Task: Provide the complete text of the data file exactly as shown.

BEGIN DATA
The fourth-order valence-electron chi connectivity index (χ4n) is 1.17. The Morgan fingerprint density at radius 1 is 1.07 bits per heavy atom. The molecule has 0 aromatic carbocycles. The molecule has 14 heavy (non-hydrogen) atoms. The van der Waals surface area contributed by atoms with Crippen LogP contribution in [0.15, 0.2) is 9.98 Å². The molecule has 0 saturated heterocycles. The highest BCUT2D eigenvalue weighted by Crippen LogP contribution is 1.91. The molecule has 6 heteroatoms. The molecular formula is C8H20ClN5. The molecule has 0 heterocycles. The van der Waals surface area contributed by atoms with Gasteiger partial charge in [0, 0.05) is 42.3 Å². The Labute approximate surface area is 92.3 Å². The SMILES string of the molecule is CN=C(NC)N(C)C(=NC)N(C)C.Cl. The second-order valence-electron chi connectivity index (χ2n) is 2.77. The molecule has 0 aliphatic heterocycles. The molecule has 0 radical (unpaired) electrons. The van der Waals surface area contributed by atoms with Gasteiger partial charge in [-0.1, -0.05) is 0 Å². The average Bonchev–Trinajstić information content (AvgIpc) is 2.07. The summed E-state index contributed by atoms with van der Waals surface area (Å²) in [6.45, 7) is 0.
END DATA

The fourth-order valence-electron chi connectivity index (χ4n) is 1.17. The Morgan fingerprint density at radius 1 is 1.07 bits per heavy atom. The molecule has 0 aromatic carbocycles. The molecule has 14 heavy (non-hydrogen) atoms. The van der Waals surface area contributed by atoms with Crippen LogP contribution in [0.15, 0.2) is 9.98 Å². The molecule has 0 saturated heterocycles. The highest BCUT2D eigenvalue weighted by Crippen LogP contribution is 1.91. The molecule has 6 heteroatoms. The molecular formula is C8H20ClN5. The molecule has 0 heterocycles. The van der Waals surface area contributed by atoms with Gasteiger partial charge in [0, 0.05) is 42.3 Å². The Labute approximate surface area is 92.3 Å². The SMILES string of the molecule is CN=C(NC)N(C)C(=NC)N(C)C.Cl. The second-order valence-electron chi connectivity index (χ2n) is 2.77. The molecule has 0 aliphatic heterocycles. The molecule has 0 radical (unpaired) electrons. The van der Waals surface area contributed by atoms with Gasteiger partial charge in [-0.1, -0.05) is 0 Å². The average Bonchev–Trinajstić information content (AvgIpc) is 2.07. The summed E-state index contributed by atoms with van der Waals surface area (Å²) in [6.45, 7) is 0.